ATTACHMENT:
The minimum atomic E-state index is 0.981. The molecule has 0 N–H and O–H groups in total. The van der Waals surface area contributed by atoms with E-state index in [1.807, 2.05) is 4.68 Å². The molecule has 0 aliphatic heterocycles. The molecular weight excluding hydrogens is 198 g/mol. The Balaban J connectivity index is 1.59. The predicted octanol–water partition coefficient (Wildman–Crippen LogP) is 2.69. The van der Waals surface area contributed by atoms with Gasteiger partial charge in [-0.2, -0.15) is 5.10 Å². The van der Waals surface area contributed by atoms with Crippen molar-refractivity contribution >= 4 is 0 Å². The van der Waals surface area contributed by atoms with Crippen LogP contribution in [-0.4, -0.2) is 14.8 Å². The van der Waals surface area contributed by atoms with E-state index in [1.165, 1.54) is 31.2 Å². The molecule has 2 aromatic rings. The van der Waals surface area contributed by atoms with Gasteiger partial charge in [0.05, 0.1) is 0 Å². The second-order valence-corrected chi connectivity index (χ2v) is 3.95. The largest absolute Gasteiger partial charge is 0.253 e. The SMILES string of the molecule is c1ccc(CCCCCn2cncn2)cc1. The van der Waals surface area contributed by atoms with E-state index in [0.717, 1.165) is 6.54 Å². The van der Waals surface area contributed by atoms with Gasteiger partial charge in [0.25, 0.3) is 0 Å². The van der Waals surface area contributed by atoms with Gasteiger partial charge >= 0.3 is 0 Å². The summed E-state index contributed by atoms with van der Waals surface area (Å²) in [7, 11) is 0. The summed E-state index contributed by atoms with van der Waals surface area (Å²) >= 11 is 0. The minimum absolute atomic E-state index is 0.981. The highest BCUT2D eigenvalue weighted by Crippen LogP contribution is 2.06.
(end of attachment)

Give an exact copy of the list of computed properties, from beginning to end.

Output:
The minimum atomic E-state index is 0.981. The molecule has 0 N–H and O–H groups in total. The van der Waals surface area contributed by atoms with E-state index in [1.807, 2.05) is 4.68 Å². The molecule has 0 aliphatic heterocycles. The molecular weight excluding hydrogens is 198 g/mol. The Balaban J connectivity index is 1.59. The predicted octanol–water partition coefficient (Wildman–Crippen LogP) is 2.69. The van der Waals surface area contributed by atoms with Gasteiger partial charge in [-0.2, -0.15) is 5.10 Å². The van der Waals surface area contributed by atoms with Crippen molar-refractivity contribution >= 4 is 0 Å². The van der Waals surface area contributed by atoms with Crippen LogP contribution in [-0.4, -0.2) is 14.8 Å². The van der Waals surface area contributed by atoms with E-state index in [1.165, 1.54) is 31.2 Å². The molecule has 2 aromatic rings. The van der Waals surface area contributed by atoms with Gasteiger partial charge in [0.05, 0.1) is 0 Å². The second-order valence-corrected chi connectivity index (χ2v) is 3.95. The largest absolute Gasteiger partial charge is 0.253 e. The SMILES string of the molecule is c1ccc(CCCCCn2cncn2)cc1. The van der Waals surface area contributed by atoms with E-state index in [0.717, 1.165) is 6.54 Å². The van der Waals surface area contributed by atoms with Gasteiger partial charge in [0.25, 0.3) is 0 Å². The van der Waals surface area contributed by atoms with Gasteiger partial charge >= 0.3 is 0 Å². The summed E-state index contributed by atoms with van der Waals surface area (Å²) in [7, 11) is 0. The summed E-state index contributed by atoms with van der Waals surface area (Å²) >= 11 is 0. The minimum absolute atomic E-state index is 0.981. The highest BCUT2D eigenvalue weighted by Crippen LogP contribution is 2.06.